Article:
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Nature Explored

Photography
by Chris Dunford

 

 

 

 

 

 





 

Sausage Trees

Easily recognised by their huge hanging fruits

Kigelia is a genus of flowering plants in the family Bignoniaceae. The genus comprises only one species, Kigelia africana, which occurs throughout tropical Africa from Eritrea and Chad south to northern South Africa, and west to Senegal and Namibia. It tolerates temperatures ranging from about 4°C to 40°C. A sausage tree in full leaf during the rainy season. They are evergreen in areas of high rainfall
A sausage tree in full leaf during the rainy
season. They are evergreen in areas of high
rainfall. This specimen is growing in
Tarangire National Park

The genus Kigelia has the sausage tree as its only species.

The tree is found on riverbanks, where it may reach 20m, along streams and on floodplains, and also in open woodland.

It is a tree that grows up to 20m tall and has a dense, rounded to spreading crown. The bark is grey and smooth at first, peeling on older trees. It can be as thick as 6 mm on a 15-cm branch. The wood is pale brown or yellowish, undifferentiated and not prone to cracking.

The tree is evergreen where rainfall occurs throughout the year, but deciduous in places where there is a long dry season, such as Ruaha. The flowers appear shortly before the rains in October. Sunbirds are very fond of the nectar
The flowers appear shortly before the rains in
October. Sunbirds are very fond of the nectar

Leaves are compound, with 3 -5 pairs of leaflets up to 20cm long and 6cm broad, plus a single leaf at the tip. They are opposite and elliptic, with a rounded tip and a smooth, wavy, entire margin. Most terminal leaves have serrated ends. The leaves are characteristically thick, roughly hairy on both surfaces, yellowish-green above, paler green below, leathery and rigid. They are broadly tapering to rounded.

The flowers, and later the fruit, hang down from branches on long flexible stems 2-6m long. Flowers are produced in panicles; they are bell-shaped, orange to reddish or purplish green, and about 10 cm wide. Individual flowers do not hang down but are oriented horizontally.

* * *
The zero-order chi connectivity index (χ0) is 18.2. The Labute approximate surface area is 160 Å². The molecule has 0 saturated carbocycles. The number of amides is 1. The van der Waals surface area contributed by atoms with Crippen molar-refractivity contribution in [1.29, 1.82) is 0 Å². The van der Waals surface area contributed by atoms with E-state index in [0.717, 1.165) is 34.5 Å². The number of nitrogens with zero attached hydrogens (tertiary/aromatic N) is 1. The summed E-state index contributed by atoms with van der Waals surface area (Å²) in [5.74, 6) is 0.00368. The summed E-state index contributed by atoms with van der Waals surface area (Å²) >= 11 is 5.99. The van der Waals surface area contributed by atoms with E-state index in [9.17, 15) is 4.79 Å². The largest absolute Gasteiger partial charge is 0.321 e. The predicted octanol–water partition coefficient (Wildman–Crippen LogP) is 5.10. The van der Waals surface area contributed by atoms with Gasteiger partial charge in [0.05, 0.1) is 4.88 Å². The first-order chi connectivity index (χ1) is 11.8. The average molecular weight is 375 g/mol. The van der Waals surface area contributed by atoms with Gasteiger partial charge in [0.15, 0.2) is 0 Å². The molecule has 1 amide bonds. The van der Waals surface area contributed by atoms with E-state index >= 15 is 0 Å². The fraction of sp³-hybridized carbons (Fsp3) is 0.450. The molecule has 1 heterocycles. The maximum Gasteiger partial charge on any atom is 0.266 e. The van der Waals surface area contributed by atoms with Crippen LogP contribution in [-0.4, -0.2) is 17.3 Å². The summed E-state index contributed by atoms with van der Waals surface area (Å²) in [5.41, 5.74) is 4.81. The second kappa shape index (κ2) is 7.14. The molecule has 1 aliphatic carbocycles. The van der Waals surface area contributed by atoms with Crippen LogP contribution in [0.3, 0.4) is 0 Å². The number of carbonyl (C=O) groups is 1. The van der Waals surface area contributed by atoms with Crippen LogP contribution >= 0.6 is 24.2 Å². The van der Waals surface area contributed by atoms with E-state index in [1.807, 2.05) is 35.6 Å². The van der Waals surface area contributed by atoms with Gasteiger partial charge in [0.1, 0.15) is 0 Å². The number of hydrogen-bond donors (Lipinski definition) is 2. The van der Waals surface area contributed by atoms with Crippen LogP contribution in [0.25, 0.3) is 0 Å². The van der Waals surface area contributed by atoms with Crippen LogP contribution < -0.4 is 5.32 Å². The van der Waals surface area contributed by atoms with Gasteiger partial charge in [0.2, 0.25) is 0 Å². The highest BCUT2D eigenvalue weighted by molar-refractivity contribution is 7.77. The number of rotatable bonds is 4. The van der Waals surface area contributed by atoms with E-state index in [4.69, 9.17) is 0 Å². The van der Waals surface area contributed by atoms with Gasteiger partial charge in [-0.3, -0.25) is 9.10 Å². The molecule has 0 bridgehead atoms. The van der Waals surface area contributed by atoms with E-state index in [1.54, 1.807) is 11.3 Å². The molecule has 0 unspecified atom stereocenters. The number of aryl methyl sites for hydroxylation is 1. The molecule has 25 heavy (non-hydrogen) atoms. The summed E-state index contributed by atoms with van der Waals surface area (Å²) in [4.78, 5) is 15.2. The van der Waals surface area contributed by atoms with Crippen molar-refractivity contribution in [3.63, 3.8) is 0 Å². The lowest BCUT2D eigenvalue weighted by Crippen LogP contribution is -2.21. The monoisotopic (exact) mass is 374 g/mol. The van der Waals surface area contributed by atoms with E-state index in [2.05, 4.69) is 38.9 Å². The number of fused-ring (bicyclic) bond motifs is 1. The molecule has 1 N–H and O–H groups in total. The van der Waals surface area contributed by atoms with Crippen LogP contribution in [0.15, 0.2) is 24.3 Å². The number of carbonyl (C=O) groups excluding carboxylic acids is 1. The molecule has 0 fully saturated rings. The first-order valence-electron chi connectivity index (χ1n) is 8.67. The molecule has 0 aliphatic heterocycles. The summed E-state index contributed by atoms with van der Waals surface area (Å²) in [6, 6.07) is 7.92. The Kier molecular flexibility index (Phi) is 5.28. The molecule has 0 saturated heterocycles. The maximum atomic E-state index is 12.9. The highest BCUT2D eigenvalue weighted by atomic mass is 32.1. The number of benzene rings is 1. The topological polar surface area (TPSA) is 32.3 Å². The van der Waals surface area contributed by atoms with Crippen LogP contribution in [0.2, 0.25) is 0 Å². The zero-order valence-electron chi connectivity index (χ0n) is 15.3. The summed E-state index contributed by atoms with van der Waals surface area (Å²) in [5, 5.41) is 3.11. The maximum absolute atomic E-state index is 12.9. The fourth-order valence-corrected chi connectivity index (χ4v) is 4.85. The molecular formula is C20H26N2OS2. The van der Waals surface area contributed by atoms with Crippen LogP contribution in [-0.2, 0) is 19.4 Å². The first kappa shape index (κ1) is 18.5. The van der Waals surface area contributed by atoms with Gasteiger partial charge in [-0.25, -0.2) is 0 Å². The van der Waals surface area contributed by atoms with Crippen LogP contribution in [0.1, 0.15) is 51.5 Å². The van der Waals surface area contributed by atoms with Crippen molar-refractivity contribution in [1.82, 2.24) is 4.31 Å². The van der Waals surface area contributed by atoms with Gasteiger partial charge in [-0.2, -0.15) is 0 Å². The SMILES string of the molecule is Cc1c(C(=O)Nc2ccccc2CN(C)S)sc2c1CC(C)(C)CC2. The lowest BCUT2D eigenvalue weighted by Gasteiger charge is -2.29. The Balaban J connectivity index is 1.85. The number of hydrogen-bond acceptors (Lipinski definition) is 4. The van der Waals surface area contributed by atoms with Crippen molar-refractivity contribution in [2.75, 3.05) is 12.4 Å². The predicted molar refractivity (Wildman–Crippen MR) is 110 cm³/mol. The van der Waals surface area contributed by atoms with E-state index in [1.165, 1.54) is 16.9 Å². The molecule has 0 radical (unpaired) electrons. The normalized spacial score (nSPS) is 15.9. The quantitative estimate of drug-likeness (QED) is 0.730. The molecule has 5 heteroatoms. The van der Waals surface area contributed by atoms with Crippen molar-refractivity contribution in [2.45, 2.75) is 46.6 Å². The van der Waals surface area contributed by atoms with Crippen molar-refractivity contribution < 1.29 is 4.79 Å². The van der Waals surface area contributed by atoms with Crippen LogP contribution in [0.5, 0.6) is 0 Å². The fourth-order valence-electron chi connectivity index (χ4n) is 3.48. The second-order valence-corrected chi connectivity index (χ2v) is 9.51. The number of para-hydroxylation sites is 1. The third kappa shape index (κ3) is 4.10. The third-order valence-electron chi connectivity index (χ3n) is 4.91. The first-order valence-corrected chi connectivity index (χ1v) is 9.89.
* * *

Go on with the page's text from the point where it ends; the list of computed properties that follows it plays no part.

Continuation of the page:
The woody fruit of the Sausage Tree can weigh up to 10kg

Some birds are attracted to the flowers and the strong stems of each flower make ideal footholds. The flowers stay open at night which is when their scent is most notable. They are adapted to pollination by bats, which visit them for pollen and nectar. They also remain open by day however, and are visited by many insect pollinators, particularly large species such as carpenter bees. Kigelia showing broad leathery leaves
The leaves are characteristically thick, roughly
hairy on both surfaces, yellowish-green
above, paler green below, leathery and rigid.
They are broadly tapering to rounded

The fruit is a hard woody berry from 30–100 cm long and up to 18 cm broad; typically it weighs between 5 and 10 kg, and hangs down on long, rope-like peduncles. The fruit is fibrous and pulpy, and contains numerous seeds. It is eaten by several species of mammals, including baboons, bushpigs, savannah elephants, giraffes, hippopotamuses, monkeys, and porcupines. The seeds are dispersed in their dung. The seeds are also eaten by brown Parrots, and the foliage by elephants and greater kudu.